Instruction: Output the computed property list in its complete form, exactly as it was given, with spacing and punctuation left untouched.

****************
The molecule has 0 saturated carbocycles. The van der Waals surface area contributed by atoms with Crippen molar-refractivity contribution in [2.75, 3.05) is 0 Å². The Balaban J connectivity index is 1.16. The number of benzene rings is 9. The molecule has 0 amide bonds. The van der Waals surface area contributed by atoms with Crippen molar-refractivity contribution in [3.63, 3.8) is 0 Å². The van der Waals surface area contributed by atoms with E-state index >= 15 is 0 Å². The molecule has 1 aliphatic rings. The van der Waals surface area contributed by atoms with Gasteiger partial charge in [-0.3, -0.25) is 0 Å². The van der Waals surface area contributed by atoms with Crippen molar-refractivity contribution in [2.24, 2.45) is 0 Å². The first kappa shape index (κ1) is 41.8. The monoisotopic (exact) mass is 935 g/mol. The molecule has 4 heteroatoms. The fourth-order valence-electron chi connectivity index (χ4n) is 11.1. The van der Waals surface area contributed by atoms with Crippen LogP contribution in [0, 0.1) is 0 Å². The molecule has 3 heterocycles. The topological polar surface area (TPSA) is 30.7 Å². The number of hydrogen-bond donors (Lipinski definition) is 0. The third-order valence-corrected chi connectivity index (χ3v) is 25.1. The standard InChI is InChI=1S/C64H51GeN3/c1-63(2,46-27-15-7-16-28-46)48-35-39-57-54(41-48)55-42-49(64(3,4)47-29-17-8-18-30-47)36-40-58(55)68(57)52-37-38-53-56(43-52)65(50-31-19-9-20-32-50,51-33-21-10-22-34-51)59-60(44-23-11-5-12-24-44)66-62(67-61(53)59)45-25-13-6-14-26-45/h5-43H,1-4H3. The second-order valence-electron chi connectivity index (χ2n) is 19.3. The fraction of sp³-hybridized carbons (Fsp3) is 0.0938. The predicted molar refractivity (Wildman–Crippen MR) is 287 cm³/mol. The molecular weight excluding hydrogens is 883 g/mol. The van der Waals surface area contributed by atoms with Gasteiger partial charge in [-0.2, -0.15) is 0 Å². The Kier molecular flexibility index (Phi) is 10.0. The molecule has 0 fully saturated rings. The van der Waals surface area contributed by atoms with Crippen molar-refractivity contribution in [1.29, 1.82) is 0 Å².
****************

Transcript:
The molecule has 0 saturated carbocycles. The van der Waals surface area contributed by atoms with Crippen molar-refractivity contribution in [2.75, 3.05) is 0 Å². The Balaban J connectivity index is 1.16. The number of benzene rings is 9. The molecule has 0 amide bonds. The van der Waals surface area contributed by atoms with Crippen molar-refractivity contribution in [3.63, 3.8) is 0 Å². The van der Waals surface area contributed by atoms with E-state index >= 15 is 0 Å². The molecule has 1 aliphatic rings. The van der Waals surface area contributed by atoms with Gasteiger partial charge in [-0.3, -0.25) is 0 Å². The van der Waals surface area contributed by atoms with Crippen molar-refractivity contribution in [2.24, 2.45) is 0 Å². The first kappa shape index (κ1) is 41.8. The monoisotopic (exact) mass is 935 g/mol. The molecule has 4 heteroatoms. The fourth-order valence-electron chi connectivity index (χ4n) is 11.1. The van der Waals surface area contributed by atoms with Crippen LogP contribution in [0, 0.1) is 0 Å². The molecule has 3 heterocycles. The topological polar surface area (TPSA) is 30.7 Å². The number of hydrogen-bond donors (Lipinski definition) is 0. The third-order valence-corrected chi connectivity index (χ3v) is 25.1. The standard InChI is InChI=1S/C64H51GeN3/c1-63(2,46-27-15-7-16-28-46)48-35-39-57-54(41-48)55-42-49(64(3,4)47-29-17-8-18-30-47)36-40-58(55)68(57)52-37-38-53-56(43-52)65(50-31-19-9-20-32-50,51-33-21-10-22-34-51)59-60(44-23-11-5-12-24-44)66-62(67-61(53)59)45-25-13-6-14-26-45/h5-43H,1-4H3. The second-order valence-electron chi connectivity index (χ2n) is 19.3. The fraction of sp³-hybridized carbons (Fsp3) is 0.0938. The predicted molar refractivity (Wildman–Crippen MR) is 287 cm³/mol. The molecular weight excluding hydrogens is 883 g/mol. The van der Waals surface area contributed by atoms with Gasteiger partial charge in [-0.2, -0.15) is 0 Å². The Kier molecular flexibility index (Phi) is 10.0. The molecule has 0 fully saturated rings. The van der Waals surface area contributed by atoms with Crippen molar-refractivity contribution in [1.29, 1.82) is 0 Å².